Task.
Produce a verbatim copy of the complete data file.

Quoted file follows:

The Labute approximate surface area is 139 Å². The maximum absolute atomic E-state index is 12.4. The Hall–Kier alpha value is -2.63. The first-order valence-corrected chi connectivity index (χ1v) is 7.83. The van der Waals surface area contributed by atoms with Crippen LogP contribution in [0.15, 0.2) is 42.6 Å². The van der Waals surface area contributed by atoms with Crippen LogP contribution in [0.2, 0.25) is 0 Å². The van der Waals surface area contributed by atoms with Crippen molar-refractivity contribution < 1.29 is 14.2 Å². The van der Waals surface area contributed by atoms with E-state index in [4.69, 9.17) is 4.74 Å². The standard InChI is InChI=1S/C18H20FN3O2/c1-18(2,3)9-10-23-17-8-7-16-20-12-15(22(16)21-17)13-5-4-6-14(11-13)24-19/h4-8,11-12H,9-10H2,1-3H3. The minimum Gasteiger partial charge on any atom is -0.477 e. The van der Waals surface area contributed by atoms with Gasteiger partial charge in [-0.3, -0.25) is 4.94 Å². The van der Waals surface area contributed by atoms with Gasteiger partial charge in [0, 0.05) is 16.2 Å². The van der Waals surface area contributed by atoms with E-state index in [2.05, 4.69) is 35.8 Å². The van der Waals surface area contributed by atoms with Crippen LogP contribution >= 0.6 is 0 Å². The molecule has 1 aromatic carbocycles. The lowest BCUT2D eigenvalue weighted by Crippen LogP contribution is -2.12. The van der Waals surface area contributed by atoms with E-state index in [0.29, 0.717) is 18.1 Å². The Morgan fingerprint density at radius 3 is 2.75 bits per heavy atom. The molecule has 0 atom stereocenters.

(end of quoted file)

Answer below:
The Labute approximate surface area is 139 Å². The maximum absolute atomic E-state index is 12.4. The Hall–Kier alpha value is -2.63. The first-order valence-corrected chi connectivity index (χ1v) is 7.83. The van der Waals surface area contributed by atoms with Crippen LogP contribution in [0.15, 0.2) is 42.6 Å². The van der Waals surface area contributed by atoms with Crippen LogP contribution in [0.2, 0.25) is 0 Å². The van der Waals surface area contributed by atoms with Crippen molar-refractivity contribution < 1.29 is 14.2 Å². The van der Waals surface area contributed by atoms with E-state index in [4.69, 9.17) is 4.74 Å². The standard InChI is InChI=1S/C18H20FN3O2/c1-18(2,3)9-10-23-17-8-7-16-20-12-15(22(16)21-17)13-5-4-6-14(11-13)24-19/h4-8,11-12H,9-10H2,1-3H3. The minimum Gasteiger partial charge on any atom is -0.477 e. The van der Waals surface area contributed by atoms with Gasteiger partial charge in [-0.3, -0.25) is 4.94 Å². The van der Waals surface area contributed by atoms with Gasteiger partial charge in [0, 0.05) is 16.2 Å². The van der Waals surface area contributed by atoms with E-state index in [2.05, 4.69) is 35.8 Å². The van der Waals surface area contributed by atoms with Crippen LogP contribution >= 0.6 is 0 Å². The molecule has 1 aromatic carbocycles. The lowest BCUT2D eigenvalue weighted by Crippen LogP contribution is -2.12. The van der Waals surface area contributed by atoms with E-state index in [0.29, 0.717) is 18.1 Å². The Morgan fingerprint density at radius 3 is 2.75 bits per heavy atom. The molecule has 0 atom stereocenters.